Elite colleges pay off

College pays off for graduates of top-ranked colleges and university, concludes a study analyzed by Gene Expression. In fact, a Harvard graduate can expect to earn $4,000 more a year at age 28 than a graduate of ninth-ranked Dartmouth and $18,000 more than 25th-ranked UCLA. The pay-off levels off for colleges ranked 75 or lower:  A lower-ranked college graduate averages $43,000 a year at age 28, while a high school graduate averages $30,000.

 So those guys just gave up ~$120k in earnings, plus paying college tuition, for the privilege of making ~$44k by age 28.

Research suggests that going to the high-ranked college — not just being smart enough to get in — makes a big difference in earnings.  So it’s safe to borrow to go to Harvard instead of U-Mass, not so safe to borrow to attend a second-tier private college.

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Comments

  1. I couldn’t find anything to suggest that this study controls for field of study. If Harvard graduates a large proportion of doctors and lawyers, and state-run colleges graduate civil engineers and teachers and journalists, what other result would one expect?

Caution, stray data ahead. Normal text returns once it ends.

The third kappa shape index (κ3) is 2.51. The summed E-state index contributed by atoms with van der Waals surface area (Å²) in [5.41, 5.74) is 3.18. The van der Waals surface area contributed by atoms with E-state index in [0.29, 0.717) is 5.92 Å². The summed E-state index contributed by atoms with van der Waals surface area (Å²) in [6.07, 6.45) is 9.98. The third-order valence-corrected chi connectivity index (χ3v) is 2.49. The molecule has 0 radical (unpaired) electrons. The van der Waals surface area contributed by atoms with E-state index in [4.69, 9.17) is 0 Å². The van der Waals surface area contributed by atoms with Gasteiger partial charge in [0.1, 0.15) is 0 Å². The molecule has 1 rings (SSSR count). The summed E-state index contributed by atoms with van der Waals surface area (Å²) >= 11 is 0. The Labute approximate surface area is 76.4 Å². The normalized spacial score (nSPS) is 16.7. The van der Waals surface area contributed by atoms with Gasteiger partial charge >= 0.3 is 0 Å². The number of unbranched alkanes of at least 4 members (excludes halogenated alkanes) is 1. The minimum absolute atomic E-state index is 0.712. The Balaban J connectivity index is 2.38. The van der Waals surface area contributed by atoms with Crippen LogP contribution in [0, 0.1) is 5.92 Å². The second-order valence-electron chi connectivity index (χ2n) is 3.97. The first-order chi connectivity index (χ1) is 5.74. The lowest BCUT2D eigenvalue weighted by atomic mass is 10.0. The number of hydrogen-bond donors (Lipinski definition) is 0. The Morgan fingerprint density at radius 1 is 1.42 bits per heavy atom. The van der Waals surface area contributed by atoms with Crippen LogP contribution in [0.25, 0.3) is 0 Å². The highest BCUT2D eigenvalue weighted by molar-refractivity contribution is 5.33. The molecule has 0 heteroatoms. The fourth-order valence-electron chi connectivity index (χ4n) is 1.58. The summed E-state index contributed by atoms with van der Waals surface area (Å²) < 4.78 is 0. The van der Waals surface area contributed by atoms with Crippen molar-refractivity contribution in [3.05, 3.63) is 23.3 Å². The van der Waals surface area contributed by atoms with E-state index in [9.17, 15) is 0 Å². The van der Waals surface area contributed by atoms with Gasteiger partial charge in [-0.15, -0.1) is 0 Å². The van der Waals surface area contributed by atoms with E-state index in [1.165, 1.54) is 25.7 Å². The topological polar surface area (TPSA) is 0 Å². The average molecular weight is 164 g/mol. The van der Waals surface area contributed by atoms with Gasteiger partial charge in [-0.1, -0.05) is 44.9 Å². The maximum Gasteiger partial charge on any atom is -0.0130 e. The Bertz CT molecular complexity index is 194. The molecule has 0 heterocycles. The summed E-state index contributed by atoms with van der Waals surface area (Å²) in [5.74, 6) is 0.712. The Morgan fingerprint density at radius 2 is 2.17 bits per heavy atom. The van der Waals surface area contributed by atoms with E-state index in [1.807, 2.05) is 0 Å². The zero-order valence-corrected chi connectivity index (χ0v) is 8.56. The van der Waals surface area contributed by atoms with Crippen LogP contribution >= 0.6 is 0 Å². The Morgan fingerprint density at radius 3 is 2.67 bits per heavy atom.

Add to that the miscellaneous effects of family background and wealth on future earnings that aren’t directly connected to choice of college.

  2. Add to that the miscellaneous effects of family background and wealth on future earnings that aren’t directly connected to choice of college.

    …Or I should have said, “… that influence, but are not the result of, choice of college.”

  3. The study is meaningless because it uses the mean salaries, not the median. (And does not provide the standard deviation). Big investment banking firms recruit almost exclusively at a few ivies, and these traders can easily earn multimillion dollar bonuses by age 28. This fact alone means that these results are completely useless.

  4. Right. The teacher down the hall from me with the Harvard degree makes exactly the same as I do with my UMass degree.